Alyssa Healy looks to Rohit Sharma's template for cross-format opening success

The pink ball and an unknown venue will add to the challenging elements for the day-night Test against India

Andrew McGlashan
Andrew McGlashan
Alyssa Healy is looking towards Rohit Sharma for a formula to find cross-format success opening the batting as she prepares for the multi-format series against India that will include a pink-ball Test.
Healy, who has played four previous Tests, admitted it will be a challenge to prepare for the format amid the condensed series with the additional elements of the game being day-night plus a venue they haven't played at before in Metricon Stadium adding to the uncertainty. There has already been an emphasis on the Test with Australia's first post-quarantine training session being against the pink ball.
Australia were part of the previous day-night Test, against England during the 2017-18 Ashes, where Ellyse Perry made a double century at North Sydney Oval during which Healy was part of a 102-run stand.
For her first three Tests, including that game against England, Healy batted in the middle-order but the last time Australia took the field in the format, during the 2019 Ashes, Healy was promoted to open which brought her a maiden Test half-century and it appears likely she will continue in the role.
In that game Healy opened with Nicole Bolton who is no longer part of the set-up so a new opener will need to be found with either Rachael Haynes or Beth Mooney the likely options.
"It's a tricky one because I've only played four Tests so I wouldn't say I'm overly comfortable with how to play or how to approach a Test," Healy said at a Fox Cricket launch event for the series. "From my point of view, I don't think it's going to change too much from my one-day international batting. I think the ability to give yourself more time is such a blessing.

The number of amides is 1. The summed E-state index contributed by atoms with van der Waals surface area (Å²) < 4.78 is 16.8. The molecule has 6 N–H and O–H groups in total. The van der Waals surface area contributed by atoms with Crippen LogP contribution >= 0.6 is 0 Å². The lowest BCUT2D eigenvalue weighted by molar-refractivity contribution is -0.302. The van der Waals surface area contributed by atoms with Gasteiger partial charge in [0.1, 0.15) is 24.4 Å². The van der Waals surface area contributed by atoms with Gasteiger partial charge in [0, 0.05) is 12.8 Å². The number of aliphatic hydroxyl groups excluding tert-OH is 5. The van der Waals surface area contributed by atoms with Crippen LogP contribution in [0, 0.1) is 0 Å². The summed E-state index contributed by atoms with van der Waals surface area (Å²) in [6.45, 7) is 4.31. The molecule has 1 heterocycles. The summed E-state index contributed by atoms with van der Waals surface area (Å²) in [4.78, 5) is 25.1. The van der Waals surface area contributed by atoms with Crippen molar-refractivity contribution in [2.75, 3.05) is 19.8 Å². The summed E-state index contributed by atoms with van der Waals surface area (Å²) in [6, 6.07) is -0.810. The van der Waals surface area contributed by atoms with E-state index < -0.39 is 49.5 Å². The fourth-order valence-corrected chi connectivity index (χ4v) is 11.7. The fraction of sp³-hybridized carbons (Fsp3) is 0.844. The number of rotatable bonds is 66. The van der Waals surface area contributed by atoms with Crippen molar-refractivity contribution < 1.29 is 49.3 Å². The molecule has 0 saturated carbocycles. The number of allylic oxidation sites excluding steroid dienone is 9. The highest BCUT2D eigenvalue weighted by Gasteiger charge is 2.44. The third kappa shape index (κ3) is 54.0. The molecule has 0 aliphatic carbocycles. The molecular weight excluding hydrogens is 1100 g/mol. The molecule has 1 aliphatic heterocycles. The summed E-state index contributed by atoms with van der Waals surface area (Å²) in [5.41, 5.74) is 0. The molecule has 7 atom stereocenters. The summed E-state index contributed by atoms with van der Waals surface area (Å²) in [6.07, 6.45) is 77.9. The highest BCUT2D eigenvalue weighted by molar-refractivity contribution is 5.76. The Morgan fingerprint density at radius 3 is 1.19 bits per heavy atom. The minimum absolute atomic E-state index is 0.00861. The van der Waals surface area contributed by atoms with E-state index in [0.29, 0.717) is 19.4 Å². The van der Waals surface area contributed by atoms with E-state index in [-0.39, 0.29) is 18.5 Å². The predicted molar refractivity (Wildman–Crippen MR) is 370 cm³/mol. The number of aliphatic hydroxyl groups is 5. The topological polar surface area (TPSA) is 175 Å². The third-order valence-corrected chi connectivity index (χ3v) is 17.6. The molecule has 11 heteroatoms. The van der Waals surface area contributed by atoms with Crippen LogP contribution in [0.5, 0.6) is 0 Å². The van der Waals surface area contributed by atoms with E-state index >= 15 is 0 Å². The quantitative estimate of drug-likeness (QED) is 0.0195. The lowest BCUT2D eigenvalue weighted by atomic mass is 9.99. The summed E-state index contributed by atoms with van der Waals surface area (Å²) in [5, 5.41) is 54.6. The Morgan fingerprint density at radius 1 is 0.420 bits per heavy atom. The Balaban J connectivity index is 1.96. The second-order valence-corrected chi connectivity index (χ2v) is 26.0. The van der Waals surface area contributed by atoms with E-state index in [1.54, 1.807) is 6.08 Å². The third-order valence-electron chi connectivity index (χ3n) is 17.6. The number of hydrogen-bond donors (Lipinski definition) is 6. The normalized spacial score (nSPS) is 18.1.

"I look at the modern Test game and see how it's changed quite a lot. I watch a lot of the men's cricket and I look at someone like Rohit Sharma who is one of the most devastating white-ball batters in the world and yet he's a really successful opener in Test cricket. So for me, I said look at somebody like him and think about how he translates those skills across all the formats, could I potentially replicate that somehow?"
Healy, who has faced some spicy pre-season nets against her New South Wales team-mates Stella Campbell and Maitlan Brown, is prepared for the need to adapt quickly during the multi-format series, both in terms of the conditions on offer at Mackay (ODIs) and Metricon (Tests and T20Is) and in terms of what India will throw at them.
The teams have had some see-sawing battles in recent years, most notably at the 2017 ODI World Cup where India dumped Australia out in the semi-final and then last year's T20 World Cup where India took the opening match, on the back of Poonam Yadav's spell, to throw the group stage wide open before Australia claimed the historic final with a huge victory.
Yadav did not play the Test against England earlier this year and was not at her best in the limited-overs matches although found more rhythm as the series went on.
"Sometimes a bit of the unknown and the unpredictable nature of India makes them incredibly dangerous. They've picked a few new players that we haven't seen before on this tour," Healy said. "So they always love throwing something new at us, even if it is Poonam Yadav, she always has something new to throw at us, just to kick us off track again."
The Test match will be just the second between the teams in 30 years - the previous one came back in 2006 - and with an Ashes Test to follow in January, Healy hoped the format could find a regular place in the Australia calendar.
"The boys have their designated Test match spots every summer," Healy said. "Look at the Boxing Day Test, we know it's going to be on December 26 and everyone goes to the Test. I would love to see the same thing happen for us every summer. Imagine, November 1, Australia are playing a pink-ball Test at North Sydney Oval against whatever the opposition might be.
"Obviously it's a pipe dream and I'll do whatever I can to keep pushing that point forward, but at least for the minute it's great that the conversations are being had and that there's three international sides that are willing to play the Test game because I think it's a great thing for us."
Australia will play an intra-squad game on Thursday - "one of the most competitive games of cricket that you'll ever find," Healy said - before facing India in a warm-up match on Saturday ahead of traveling to Mackay.

Andrew McGlashan is a deputy editor at ESPNcricinfo